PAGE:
Entrust – Entrust GetAccess 8.0 delivers a single entry and access point for user authentication and authorization across multiple Web portal applications. The solution delivers full service provider (SP) capabilities and provides organizations with security, flexibility and performance to personalize the user experience of a Web portal through the following key services: flexible authentication, including seamless integration with Entrust IdentityGuard for step-up authentication; proven authentication interoperability via standards such as SAML, Kerberos, X.509 and others; SSO to Web and non-Web applications via SAML; authorization including fine-grained access control to online resources; rich policy management capabilities, allowing controlled access based on environmental considerations (e.g. authentication method used, physical location, TOD, external data sources); centralized session management; personalization of content; integration with leading application and portal vendors; web-based tools for business administration and operational control.

IBM – IBM Tivoli® Federated Identity Manager (TFIM) 6.2 provides a full featured web access management solution for managing identity and access to resources that span companies or security domains. Rather than replicate identity and security administration across companies, Tivoli Federated Identity Manager provides a simple, loosely coupled model for managing trusted identities and providing them with access to information and services including SaaS and cloud-based deployments. For companies deploying Service Oriented Architecture (SOA) and Web Services, TFIM provides a centralized identity mediation services for federated Web services identity management across multiple domains (e.g. Java, .NET and mainframe). TFIM supports the following standards: SAML Protocol 1.0/1.1/2.0, OpenID Authentication 1.1/2.0 – OpenID Simple Registration Extension 1.0, Information Card Profile, WS-Federation Passive Requestor Profile, Liberty ID-FF 1.1/1.2, WS-Trust 1.2/1.3.

Microsoft – Microsoft Active Directory Federation Services (AD FS) 2.0 enables Active Directory to be an identity provider in the claims based access platform. AD FS provides end users with a single sign-on experience across applications, platforms and organizations and simplifies identity management for IT Pros. AD FS 2.0 is part of the Windows Server platform, and supports both on-premises and cloud solutions.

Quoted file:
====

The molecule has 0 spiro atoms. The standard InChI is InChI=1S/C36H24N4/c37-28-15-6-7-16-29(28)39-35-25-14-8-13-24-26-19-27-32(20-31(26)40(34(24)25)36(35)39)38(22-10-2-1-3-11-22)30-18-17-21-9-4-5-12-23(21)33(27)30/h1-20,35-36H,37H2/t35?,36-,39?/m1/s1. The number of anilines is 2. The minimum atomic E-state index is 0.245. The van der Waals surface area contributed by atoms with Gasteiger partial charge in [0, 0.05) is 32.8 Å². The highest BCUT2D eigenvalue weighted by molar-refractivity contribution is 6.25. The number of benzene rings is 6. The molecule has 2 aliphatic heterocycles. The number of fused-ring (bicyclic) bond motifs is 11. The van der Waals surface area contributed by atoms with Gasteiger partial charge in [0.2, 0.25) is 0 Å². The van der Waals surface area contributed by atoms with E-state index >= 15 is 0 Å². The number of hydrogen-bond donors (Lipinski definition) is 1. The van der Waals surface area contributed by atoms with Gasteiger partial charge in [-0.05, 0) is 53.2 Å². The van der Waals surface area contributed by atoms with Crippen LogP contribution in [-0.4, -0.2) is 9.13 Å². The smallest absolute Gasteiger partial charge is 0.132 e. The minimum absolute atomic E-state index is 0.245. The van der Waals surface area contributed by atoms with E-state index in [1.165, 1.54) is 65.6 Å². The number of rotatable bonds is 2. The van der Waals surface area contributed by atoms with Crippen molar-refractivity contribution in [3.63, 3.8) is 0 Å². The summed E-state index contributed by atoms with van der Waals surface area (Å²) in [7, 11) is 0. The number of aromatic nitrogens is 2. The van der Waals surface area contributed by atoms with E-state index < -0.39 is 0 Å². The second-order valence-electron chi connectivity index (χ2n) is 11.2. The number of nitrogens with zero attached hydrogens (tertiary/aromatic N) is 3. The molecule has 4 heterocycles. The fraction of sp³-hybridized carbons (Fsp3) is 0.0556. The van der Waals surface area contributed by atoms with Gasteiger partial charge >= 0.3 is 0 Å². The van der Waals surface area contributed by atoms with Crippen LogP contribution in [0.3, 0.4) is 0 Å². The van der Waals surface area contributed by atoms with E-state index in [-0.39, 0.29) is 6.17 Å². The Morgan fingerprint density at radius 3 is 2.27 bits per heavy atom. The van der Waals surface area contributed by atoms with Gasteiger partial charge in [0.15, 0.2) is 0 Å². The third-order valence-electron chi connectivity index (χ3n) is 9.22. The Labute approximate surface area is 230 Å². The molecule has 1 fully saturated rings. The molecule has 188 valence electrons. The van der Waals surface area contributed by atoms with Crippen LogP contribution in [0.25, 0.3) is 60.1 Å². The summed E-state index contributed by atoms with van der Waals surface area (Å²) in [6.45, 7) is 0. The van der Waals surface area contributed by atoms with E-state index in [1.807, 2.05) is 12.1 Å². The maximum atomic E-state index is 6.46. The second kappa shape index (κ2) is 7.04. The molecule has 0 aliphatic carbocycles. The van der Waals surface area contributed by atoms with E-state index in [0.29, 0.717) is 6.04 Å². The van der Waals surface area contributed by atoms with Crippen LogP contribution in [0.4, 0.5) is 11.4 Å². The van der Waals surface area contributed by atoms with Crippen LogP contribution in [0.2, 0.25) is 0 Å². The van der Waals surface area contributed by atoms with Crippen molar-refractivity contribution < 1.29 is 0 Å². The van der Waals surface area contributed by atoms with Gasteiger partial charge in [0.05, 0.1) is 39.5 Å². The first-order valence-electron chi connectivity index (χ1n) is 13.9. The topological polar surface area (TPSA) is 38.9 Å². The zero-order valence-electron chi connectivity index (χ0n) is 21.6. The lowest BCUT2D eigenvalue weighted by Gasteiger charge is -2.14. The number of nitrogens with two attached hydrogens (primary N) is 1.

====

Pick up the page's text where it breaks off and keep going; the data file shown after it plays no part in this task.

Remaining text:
Novell – Novell Access Manager 3.1 simplifies and safeguards online asset-sharing, helping customers control access to Web-based and traditional business applications. Trusted users gain secure authentication and access to portals, Web-based content and enterprise applications, while IT administrators gain centralized policy-based management of authentication and access privileges. What's more, Novell Access Manager supports a broad range of platforms and directory services, and it's flexible enough to work in even the most complex multi-vendor computing environments. Novell Access Manager makes administration easy. You can use it to centralize access control for all digital resources, and it eliminates the need for multiple software tools at various locations. One access solution fits all applications and information assets. In addition, Novell Access Manager includes support for major federation standards including Security Assertions Markup Language (SAML), WS-Federation and Liberty Alliance.

Ping Identity – PingFederate v6.1 is an Internet Identity Security platform that delivers an enterprise-class, scalable, cost effective and standards-based software solution for enabling Internet Single Sign-On, Identity-Enabled Web Services and Internet User Account Management. PingFederate provides a centralized platform for managing all of your external identity connections with customers, Software-as-a-Service (SaaS) and Business Process Outsourcing (BPO) providers, partners, affiliates and others. Your organization can have Internet SSO and Identity-Enabled Web Services connections in days with point and click connection configuration, out-of-the-box integration capabilities, multi-protocol support, and automated user account management. Over 350 enterprises and service providers worldwide base their Internet identity security strategy on PingFederate.

SAP – The next release of SAP NetWeaver Identity Management 7.2 is planned for the second quarter 2010. SAP plans to significantly enhance the product with an Identity Provider (IdP) and Secure Token Service (STS) to support web-based Single Sign-On via SAML 2.0 assertions, identity federation and Single Sign-On for web services. The existing features to centrally administrate and provision users — provided by the Identity Center and Virtual Directory Server components — will be extended and allow for integrated scenarios with the IdP. The new IdP and STS will add access management features to the SAP NetWeaver Identity Management and allow the solution to be integrated into an Enterprise Single Sign-On environment reducing TCO and administrative effort.